Right up front, let''s talk about Justin Timberlake''s elephant in the room.
Yes, the pop idol (and her husband) is uncredited as Deputy Steve Deffibaugh, the cop responsible for the Betty Gore murder. He''s kind of good, too! Looking a bit more rough-and-ready than usual and acting behind a vintage cop mustache, he''s cool and collected at the crime scene, taking photos of everything and hoping he had enough footage to reveal his accomplishments. Ah, that''s what matters, right?
It''s astounding how everyone seems to take the crime in stride, once the word comes out. I suppose that''s the way of the world: children need to be fed and played with, food must be prepared and eaten, and life goes on. It certainly does for Candy, who assists out with allan a lot, even while subjecting authorities to increasingly explicit questions about her alibi, her chipped fingernails, and the wounds on her foot. Shes got a logical explanation for all of it, of
I think she''s kicking herself for her half-assed crime-scene cleanup. Each new day, each news report, and each phone call from a friend seem to uncover fresh truths. Betty was swung 41 times against him, seemingly to make him feel confident. (Candy tries to fix this by chopping her flip-flops into pieces and dumping them in the trash can, where they''re immediately discovered by the increasingly concerned Pat.)
Candy responds to the fact that she sees the fingerprints when she arrives. Don Crowder, an eccentric, often shirtless comedian, gets over to the office of Don Crowder (does any actor on TV ever look like he has a better time than Raul Esparza) and confesses to everything. But here''s how she works.
After the discussion, he tells his colleagues that he knows how to reverse it. Sure, I guess thats one way to do it, but after a few dozen axe blows, I think you probably won''t have to defend yourself from anyone anymore.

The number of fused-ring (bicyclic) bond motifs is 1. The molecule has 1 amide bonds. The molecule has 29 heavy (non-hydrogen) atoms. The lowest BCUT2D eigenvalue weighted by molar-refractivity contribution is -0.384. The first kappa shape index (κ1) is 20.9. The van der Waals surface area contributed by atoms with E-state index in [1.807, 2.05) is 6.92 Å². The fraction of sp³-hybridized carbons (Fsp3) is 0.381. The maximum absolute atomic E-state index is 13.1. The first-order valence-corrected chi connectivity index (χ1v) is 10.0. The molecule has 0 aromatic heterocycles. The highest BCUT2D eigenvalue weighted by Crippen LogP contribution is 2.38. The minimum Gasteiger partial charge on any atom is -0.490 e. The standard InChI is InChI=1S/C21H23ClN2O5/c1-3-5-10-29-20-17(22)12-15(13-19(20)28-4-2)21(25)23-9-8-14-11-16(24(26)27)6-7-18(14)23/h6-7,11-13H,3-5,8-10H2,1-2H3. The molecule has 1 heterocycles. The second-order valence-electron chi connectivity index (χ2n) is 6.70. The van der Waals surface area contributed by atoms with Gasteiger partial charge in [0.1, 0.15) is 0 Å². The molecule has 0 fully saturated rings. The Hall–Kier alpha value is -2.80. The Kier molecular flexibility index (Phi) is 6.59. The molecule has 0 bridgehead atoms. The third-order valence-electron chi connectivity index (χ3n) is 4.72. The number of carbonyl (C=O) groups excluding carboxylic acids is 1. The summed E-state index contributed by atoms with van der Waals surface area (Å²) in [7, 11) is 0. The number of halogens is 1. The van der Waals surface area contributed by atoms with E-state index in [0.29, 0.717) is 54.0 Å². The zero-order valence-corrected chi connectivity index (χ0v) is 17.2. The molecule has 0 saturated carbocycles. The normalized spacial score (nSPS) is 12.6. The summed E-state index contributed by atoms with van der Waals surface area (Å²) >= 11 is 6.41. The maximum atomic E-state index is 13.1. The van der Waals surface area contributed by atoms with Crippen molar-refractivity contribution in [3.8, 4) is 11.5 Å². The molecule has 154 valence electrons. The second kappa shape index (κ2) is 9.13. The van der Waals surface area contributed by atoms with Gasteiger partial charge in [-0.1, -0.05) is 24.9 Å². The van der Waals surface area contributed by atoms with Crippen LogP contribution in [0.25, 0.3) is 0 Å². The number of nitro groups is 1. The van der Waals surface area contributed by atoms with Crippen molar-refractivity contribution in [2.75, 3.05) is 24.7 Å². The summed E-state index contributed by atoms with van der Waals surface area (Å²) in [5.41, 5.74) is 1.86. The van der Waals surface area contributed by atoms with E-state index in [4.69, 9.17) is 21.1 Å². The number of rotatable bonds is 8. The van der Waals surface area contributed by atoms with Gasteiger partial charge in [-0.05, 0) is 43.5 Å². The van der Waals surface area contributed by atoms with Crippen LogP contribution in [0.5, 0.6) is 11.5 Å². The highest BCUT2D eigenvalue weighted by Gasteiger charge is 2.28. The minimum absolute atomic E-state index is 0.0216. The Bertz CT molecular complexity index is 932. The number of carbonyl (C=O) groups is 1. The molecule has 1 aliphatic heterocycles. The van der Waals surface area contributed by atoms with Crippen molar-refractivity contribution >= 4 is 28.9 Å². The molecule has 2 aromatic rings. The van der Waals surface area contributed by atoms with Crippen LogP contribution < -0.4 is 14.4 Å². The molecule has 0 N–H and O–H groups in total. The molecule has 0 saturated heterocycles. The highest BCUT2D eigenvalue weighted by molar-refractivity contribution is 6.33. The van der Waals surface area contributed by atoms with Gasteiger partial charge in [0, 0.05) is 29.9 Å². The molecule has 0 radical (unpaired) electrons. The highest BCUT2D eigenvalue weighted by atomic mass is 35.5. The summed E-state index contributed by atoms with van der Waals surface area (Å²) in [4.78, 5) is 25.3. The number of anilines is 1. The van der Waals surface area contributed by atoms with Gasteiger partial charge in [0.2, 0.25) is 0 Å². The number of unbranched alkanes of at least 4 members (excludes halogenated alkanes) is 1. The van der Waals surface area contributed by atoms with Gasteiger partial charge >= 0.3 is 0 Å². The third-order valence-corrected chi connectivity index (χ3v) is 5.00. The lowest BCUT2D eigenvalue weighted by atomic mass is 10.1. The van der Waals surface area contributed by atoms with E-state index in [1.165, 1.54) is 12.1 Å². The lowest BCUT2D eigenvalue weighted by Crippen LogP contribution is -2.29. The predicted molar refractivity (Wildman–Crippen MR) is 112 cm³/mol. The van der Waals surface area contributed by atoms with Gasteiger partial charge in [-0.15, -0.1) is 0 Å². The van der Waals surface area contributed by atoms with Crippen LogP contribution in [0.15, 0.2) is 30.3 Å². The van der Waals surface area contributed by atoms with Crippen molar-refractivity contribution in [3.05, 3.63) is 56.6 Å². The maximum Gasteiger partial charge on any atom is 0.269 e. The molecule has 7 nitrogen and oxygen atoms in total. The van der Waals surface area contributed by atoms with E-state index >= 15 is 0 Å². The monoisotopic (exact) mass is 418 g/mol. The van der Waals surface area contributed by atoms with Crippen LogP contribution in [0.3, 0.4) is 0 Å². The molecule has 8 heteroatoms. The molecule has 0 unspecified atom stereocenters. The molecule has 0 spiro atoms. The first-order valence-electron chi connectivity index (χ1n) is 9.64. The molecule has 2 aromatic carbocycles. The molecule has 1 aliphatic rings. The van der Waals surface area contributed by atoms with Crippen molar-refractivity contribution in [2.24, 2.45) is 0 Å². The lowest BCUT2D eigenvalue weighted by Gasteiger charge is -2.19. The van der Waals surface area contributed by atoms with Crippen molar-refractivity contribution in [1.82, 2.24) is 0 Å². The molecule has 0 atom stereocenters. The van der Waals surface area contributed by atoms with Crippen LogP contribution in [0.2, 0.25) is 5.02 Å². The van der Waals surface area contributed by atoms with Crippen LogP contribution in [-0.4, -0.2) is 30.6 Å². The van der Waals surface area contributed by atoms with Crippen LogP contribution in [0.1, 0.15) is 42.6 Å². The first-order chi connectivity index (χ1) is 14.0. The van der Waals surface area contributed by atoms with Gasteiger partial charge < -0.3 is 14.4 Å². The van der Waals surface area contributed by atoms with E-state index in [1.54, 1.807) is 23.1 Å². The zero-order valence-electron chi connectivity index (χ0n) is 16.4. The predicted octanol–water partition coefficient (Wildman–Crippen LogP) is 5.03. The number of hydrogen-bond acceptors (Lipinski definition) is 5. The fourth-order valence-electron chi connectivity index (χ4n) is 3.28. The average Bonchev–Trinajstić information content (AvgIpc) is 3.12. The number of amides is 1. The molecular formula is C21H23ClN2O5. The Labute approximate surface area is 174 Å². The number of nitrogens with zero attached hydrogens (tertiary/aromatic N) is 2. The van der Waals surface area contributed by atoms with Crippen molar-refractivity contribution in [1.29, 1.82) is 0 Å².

This episode (Cover Girl) explores the relationship between black comedy and extreme tragedy more than any other episode so far. From Allan admitting he doesn''t know how to change a diaper, to him pouring the wrong amount of dish soap into the dishwasher, generating a comical outburst. Pat admits to buying his wife flowers and a card when he discovered that she had an affair. He says, but the authorities did it a bit harder.
And it''s when the dark humor comes to you off-guard that the game twists the knife. Christina Gore, a young woman, takes a little bit of pain to herself when she takes her back to her house, where she knows her, and she''s shocked by her tears; when she says to her weeping grandmother, she''s just confessing she''s lost it herself. (And when she says to her weeping grandmother, she''s fine, but she''s sorry;
And even Allan, who seemed unaccustomed to listening at any level, finally breaks down and shouts by the end of the episode. How much worse will he feel when the truth comes out and his infidelity become part of the chain of events that led to his wife''s murder? How much worse will our whole world feel if and when the final episode pulls back the curtain and shows us what happened on that horrible day?